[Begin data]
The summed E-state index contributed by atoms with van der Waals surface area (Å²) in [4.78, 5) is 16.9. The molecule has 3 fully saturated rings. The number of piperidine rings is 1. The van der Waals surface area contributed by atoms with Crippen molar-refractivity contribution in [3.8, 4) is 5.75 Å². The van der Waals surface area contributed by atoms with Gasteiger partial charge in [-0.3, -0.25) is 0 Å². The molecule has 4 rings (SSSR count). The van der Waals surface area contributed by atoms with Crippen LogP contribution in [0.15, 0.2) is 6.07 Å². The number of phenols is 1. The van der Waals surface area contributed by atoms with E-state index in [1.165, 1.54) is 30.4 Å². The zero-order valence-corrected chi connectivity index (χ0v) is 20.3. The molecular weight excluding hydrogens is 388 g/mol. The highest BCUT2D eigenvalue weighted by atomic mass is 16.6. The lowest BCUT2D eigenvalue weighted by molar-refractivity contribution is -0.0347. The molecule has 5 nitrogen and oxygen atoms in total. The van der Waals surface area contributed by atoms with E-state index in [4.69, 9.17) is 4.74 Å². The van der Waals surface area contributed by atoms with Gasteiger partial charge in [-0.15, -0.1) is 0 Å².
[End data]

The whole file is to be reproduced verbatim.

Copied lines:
The summed E-state index contributed by atoms with van der Waals surface area (Å²) in [4.78, 5) is 16.9. The molecule has 3 fully saturated rings. The number of piperidine rings is 1. The van der Waals surface area contributed by atoms with Crippen molar-refractivity contribution in [3.8, 4) is 5.75 Å². The van der Waals surface area contributed by atoms with Gasteiger partial charge in [-0.3, -0.25) is 0 Å². The molecule has 4 rings (SSSR count). The van der Waals surface area contributed by atoms with Crippen LogP contribution in [0.15, 0.2) is 6.07 Å². The number of phenols is 1. The van der Waals surface area contributed by atoms with E-state index in [1.165, 1.54) is 30.4 Å². The zero-order valence-corrected chi connectivity index (χ0v) is 20.3. The molecular weight excluding hydrogens is 388 g/mol. The highest BCUT2D eigenvalue weighted by atomic mass is 16.6. The lowest BCUT2D eigenvalue weighted by molar-refractivity contribution is -0.0347. The molecule has 5 nitrogen and oxygen atoms in total. The van der Waals surface area contributed by atoms with E-state index in [4.69, 9.17) is 4.74 Å². The van der Waals surface area contributed by atoms with Gasteiger partial charge in [-0.15, -0.1) is 0 Å².